Redemption Trail is a story that unfolds slowly with a certain inevitability; set on a rural vineyard in Oakland, it doesn’t seem like the world exists outside the fences of the warm, summery fields. Whatever happens within this world is fated to happen. Written and directed by Britta Sjogren, the movie focuses on two women that force each other to face their demons while forgiving themselves in the process.
Tess (Lisa Gay Hamilton) lives hermetically on her employer’s vineyard; seemingly afraid of nothing, she lives within a shell of unresolved anger. Anna (portrayed by Lily Rabe of American Horror Story fame) is broken by a recent tragedy and only wishes to leave her past self behind – something that proves to be near impossible.
Redemption Trail is a “modern day Western”, a description I met with a little suspicion. What, are we going to see Rabe dressed as a smartphone-whipping cowboy ride off into the sunset like she’s in True Grit 2? Yet calling it a Western describes it perfectly; there are gun slingers, wild steeds, and an open ended sense of hope and questioning.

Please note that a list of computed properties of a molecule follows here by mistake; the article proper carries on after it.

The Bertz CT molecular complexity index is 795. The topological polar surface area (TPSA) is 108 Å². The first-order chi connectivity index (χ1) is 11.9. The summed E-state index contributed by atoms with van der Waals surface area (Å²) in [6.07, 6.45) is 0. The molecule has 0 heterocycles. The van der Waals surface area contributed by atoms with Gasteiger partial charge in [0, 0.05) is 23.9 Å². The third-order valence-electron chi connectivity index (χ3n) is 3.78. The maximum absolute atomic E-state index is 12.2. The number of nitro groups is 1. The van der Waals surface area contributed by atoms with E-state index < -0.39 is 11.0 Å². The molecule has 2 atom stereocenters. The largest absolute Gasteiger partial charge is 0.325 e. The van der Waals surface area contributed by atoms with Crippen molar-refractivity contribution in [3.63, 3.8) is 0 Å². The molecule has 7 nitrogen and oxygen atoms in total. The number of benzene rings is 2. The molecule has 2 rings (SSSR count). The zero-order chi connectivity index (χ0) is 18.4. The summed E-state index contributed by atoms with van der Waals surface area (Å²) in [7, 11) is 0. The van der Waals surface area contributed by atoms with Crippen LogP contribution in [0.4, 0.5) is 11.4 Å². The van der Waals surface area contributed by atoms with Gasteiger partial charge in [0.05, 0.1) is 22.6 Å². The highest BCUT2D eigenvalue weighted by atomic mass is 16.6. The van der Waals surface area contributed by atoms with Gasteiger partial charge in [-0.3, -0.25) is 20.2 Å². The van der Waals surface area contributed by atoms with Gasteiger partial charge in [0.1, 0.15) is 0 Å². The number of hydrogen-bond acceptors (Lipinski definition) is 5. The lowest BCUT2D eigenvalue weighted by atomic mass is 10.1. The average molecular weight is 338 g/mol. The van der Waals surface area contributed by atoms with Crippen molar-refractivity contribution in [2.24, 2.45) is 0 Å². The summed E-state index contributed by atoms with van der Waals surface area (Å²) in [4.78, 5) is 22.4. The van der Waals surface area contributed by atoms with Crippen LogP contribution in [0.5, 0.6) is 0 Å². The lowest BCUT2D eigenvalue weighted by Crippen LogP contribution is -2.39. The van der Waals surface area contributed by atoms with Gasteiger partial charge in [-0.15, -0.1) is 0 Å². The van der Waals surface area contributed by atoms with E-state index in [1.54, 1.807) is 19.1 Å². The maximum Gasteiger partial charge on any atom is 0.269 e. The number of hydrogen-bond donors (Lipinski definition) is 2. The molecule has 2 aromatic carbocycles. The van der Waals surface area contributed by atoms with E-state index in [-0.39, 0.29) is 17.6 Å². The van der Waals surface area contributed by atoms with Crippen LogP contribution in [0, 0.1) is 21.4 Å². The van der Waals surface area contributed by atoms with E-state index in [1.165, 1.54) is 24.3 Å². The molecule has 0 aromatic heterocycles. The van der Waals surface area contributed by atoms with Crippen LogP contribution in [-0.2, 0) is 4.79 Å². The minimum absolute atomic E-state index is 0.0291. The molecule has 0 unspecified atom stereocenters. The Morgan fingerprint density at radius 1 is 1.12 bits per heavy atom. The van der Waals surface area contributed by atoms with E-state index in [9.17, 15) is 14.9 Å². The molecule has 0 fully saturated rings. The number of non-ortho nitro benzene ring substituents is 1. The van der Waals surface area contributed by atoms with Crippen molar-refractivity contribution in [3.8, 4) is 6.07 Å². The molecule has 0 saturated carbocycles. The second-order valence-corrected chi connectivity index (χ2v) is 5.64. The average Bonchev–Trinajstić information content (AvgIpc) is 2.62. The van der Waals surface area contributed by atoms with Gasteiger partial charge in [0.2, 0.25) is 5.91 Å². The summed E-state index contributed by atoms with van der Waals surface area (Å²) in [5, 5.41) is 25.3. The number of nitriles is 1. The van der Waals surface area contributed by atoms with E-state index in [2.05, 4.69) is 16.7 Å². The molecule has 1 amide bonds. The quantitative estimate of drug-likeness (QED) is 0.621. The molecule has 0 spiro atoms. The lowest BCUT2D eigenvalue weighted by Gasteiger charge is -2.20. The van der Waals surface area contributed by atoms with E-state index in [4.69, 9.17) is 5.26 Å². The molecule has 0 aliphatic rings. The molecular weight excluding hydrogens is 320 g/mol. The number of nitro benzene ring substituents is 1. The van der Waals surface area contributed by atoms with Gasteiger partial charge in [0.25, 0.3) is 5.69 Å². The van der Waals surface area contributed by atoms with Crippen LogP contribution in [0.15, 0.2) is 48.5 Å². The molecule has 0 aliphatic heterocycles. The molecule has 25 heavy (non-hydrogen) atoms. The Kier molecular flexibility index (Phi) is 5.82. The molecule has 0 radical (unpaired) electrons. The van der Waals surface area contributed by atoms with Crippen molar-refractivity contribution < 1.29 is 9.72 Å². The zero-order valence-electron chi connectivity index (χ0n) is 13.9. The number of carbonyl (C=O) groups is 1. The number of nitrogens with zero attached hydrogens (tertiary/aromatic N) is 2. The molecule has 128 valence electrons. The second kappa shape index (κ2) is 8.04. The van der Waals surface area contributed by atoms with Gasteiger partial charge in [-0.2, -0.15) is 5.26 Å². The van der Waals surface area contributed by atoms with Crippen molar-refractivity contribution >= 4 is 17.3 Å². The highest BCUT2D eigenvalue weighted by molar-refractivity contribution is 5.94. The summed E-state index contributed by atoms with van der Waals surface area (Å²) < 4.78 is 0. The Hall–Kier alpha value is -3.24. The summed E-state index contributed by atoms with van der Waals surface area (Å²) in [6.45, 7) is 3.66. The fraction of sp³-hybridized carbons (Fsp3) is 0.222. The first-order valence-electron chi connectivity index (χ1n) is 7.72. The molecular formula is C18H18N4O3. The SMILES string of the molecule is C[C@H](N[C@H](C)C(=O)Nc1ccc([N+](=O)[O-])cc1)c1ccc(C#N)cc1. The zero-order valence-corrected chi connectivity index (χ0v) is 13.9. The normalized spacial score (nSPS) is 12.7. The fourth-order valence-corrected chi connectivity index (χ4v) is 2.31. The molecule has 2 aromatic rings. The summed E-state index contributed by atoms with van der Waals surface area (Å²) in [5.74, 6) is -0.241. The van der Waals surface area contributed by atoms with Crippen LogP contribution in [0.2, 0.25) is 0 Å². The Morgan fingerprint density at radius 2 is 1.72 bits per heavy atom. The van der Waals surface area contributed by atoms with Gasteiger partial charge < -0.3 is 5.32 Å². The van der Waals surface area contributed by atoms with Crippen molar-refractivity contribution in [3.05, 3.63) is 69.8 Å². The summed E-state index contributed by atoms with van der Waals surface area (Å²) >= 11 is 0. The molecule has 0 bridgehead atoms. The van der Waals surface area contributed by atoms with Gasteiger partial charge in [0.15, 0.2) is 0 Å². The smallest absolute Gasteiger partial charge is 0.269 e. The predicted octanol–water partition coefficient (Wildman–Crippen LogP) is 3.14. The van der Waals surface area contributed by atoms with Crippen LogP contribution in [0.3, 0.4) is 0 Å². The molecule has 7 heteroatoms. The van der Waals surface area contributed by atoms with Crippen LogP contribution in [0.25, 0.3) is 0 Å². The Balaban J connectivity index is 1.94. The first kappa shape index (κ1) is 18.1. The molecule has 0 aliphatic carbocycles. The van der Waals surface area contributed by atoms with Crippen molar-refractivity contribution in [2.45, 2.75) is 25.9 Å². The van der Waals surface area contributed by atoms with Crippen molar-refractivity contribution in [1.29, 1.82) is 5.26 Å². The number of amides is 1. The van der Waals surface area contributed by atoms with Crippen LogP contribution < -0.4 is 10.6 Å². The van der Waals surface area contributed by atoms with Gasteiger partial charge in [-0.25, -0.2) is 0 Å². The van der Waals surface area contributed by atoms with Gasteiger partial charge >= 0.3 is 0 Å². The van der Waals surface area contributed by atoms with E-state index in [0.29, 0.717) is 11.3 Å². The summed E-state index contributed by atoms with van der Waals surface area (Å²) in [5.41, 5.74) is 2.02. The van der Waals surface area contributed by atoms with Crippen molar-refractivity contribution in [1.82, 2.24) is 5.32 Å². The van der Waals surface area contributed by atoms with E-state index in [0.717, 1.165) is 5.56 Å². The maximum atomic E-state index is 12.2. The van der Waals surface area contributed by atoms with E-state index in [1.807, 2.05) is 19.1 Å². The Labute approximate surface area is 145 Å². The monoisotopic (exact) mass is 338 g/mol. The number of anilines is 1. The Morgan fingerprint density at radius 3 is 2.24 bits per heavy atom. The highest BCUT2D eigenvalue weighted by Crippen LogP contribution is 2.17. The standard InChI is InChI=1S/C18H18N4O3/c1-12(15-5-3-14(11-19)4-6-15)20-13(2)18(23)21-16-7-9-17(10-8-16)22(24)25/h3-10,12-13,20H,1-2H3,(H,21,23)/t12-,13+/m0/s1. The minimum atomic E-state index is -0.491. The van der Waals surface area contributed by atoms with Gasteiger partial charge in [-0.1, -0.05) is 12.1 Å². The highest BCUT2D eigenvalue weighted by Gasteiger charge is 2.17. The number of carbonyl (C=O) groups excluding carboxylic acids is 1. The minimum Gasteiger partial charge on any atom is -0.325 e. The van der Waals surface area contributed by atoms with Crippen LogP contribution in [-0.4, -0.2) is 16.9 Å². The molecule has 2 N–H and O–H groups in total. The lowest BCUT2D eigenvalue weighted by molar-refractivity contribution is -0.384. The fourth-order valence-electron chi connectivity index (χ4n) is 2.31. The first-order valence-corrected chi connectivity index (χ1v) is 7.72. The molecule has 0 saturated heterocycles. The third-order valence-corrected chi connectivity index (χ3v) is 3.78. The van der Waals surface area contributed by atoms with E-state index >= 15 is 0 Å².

Though their world is contained by the boundaries of the vineyard, the two women’s micro-universe aptly reflects all of the complex issues of our entire world. They deal with issues of family, gender-stereotype expectations, rape, violence, immigration, and loss in an authentic internal journey that leads to their titular redemption.
Though their reality is genuine, the communication of it is stilted in parts. Apart from that and some questionable dream sequences, the film effortlessly captures the nebulous grey area of these women’s lives, the nuanced grieving and internal wrestling that most films sum up in a “breakdown-in-a-bathroom”-style scene.
This film also portrays each character as a real person, rather than one riddled with clichés and bound by stereotypes. They are awkward, personable, and unafraid of silence. Hamilton and Rabe play extremely strong women under unique circumstances, but never once does a stereotype become their definition. Rabe doesn’t play a mother, Hamilton doesn’t play a lover. They play and empower real women; they are complicated heroes that refuse to be pigeonholed.
This film is a refreshing reminder that inner demons don’t discriminate and neither does the road to forgiveness. Watch the trailer below and catch Redemption Trail at Arena Cinema from June 27th to July 3rd or purchase it August 12 on DVD!
Images via the Redemption Trail Facebook page